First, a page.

In the Boston Herald article, they interviewed an estate attorney named Mark Curley, who was not involved in Aaron’s estate cases at all, discussed something that is pertinent to bring up. He shared that Aaron’s irrevocable trust was likely “virtually set it stone” and likely cannot be altered; though, he argued (and I agree with too) that a Court COULD undo Aaron’s Trust if it was proven that Aaron transferred funds into the trust against the state’s fraudulent conveyance act meaning (and in Mark’s own words) that “if you squirrel assets away and put someone else in as a trustee and at the time you did it were having credit problems” … the Court could undo it. Well, it seems that wasn’t pushed for and/or that didn’t happen because really the next “big thing” you hear is what caused me to talk about this case under this “current events” episode.
So, it sounds like the Trust stayed intact and the beneficiary of the Trust is Aaron’s daughter, Avielle, because really the most recent update on Aaron’s estate “stuff” was in regards to this Trust … and specifically, how much and how frequently Shayanna was making monetary requests from the Trustee. In September 2022, according to a Boston Glone article by Andrea Estes, news stations started running stories about Shayanna requesting a distribution from the Trustee, who is an attorney by the name of David Schwartz, in the amount of $10,697 Shayanna claimed she couldn’t afford Avielle’s dance lesson bill in the amount of $10,697, so asked David, as Trustee, to have the Trust pay it.
Well, David, as Trustee, said “nope.” He said “no” because his argument was, essentially, she was doing “fine” financially because by his sources/account, Shaynna received $150,000 a year (or more) from sources outside the Trust – specifically from Aaron’s pension and Social Security that was required to pay for Aaron’s child’s daily expenses. So, as the article states, David “couldn’t imagine why she needed more.” Even beyond the $150,000 a year Shayanna gets from income, the Trust actually completely paid for Shayanna’s home, which is located in Rhode Island, so she doesn’t have many of the house-related expenses that perhaps a “normal” person/family would have. The Trust, too, also paid for Avielle’s schooling tuition. So, it sounds like what David is saying is that the $150,000 Shayanna annually gets … that should cover things financially for her, and the Trust should just be there as a back-up.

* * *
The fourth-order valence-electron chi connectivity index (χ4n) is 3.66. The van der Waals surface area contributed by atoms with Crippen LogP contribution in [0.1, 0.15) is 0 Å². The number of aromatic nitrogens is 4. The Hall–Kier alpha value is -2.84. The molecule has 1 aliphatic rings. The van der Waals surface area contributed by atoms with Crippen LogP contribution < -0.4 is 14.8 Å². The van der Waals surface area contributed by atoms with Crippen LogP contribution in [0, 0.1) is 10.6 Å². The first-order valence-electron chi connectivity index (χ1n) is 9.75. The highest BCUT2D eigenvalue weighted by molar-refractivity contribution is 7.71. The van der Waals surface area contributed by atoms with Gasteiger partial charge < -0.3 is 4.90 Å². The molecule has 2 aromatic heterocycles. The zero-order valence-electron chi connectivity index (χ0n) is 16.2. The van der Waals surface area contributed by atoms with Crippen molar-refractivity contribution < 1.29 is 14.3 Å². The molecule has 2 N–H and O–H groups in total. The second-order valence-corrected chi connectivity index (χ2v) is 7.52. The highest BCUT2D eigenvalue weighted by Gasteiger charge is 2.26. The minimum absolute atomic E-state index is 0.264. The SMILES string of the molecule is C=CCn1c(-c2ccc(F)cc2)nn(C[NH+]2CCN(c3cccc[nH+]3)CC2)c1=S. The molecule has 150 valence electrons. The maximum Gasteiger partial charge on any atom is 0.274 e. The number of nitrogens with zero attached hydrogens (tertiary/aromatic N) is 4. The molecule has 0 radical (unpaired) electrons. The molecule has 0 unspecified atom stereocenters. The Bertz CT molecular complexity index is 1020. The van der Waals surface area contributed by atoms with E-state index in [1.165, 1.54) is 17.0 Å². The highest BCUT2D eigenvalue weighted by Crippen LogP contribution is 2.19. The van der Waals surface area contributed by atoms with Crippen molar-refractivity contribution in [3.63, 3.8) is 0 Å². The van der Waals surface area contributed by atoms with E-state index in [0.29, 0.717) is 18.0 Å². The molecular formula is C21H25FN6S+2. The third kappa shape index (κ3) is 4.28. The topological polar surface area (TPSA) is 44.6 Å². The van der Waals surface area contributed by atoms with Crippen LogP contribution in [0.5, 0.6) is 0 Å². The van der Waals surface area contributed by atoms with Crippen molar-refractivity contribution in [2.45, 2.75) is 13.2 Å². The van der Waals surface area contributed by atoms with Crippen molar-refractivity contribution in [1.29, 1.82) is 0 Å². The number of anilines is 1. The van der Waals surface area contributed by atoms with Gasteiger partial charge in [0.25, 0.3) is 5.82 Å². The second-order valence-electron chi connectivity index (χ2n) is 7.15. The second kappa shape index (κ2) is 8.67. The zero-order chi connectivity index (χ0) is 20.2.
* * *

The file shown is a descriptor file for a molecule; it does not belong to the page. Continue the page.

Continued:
And on further review, as the Boston Globe article states, David explains that Shayanna had spent quite a bit of the Trust funds – like, $36,858 in clothing; $39,347 on home goods; $25,577 doing online shopping; and $11,792 on “self care” (which was supposedly gym fees, nail salons, and hair salons). So, when David declined to pay the $10,697 for the dance lesson bill, Shayanna very quickly turned around and got the Court involved – she requested that the Judge remove David as Trustee saying that he was, according to the Boston Globe article, “potentially forcing the child to give up her favorite extracurricular activity.” She further argued and maintained that she has NOT improperly spent money – and argued that the Trust funds should be available whenever she needs it.
This back-and-forth is going on even as current as January 2023 – David, so far, appears to remain as Trustee, as of end of January when I’m writing this episode. It’ll be my luck that between writing and recording this episode, and it being released to the public – that some big update will occur. But, at least right now where we sit, David is still Trustee and controls the Trust funds that are supposed to be for Avielle’s benefit. David actually ended up lawyering up since Shayanna, and her legal team, are trying to get him off as Trustee – and David’s lawyers are sure throwing some things up that don’t look the greatest for Shayanna. Like, how Shayanna has spent $39,655 on education (and remember, Avielle’s tuition was paid for) and that amount included $3,720 to Bay Path University, which is a private university in Massachusetts. As David’s lawyer says, “Avielle is NOT in college.”
The latest update I could find was that all these Motions/requests to the Court (like, Shayanna’s request to remove David; or like, David has actually requested the Court remove Shayanna as Avielle’s guardian of money) are all still pending and we don’t have a conclusion yet. However, I think it’s safe to say that it doesn’t look/feel like these issues are going to go away any time soon. So, even after this episode airs, do keep an eye on this case – there will certainly be updates coming our way as time passes and these things go in front of a Judge.
Alrighty, let’s wrap this episode up -- next week’s topic is on estate planning of the rich and the famous – on that episode, we’re going to dive into what’s happened estate-wise following the passing of Elvis Pressley – and we’re even going to get into how Elvis Pressley’s “Graceland” has made the news lately given the passing of Elvis’ daughter, Lisa Marie Pressley. So, tune on in next Tuesday, Legal Tea Listeners, to join as I dive into Elvis AND Lisa Marie Pressley’s estates – Talk to you then and stay well!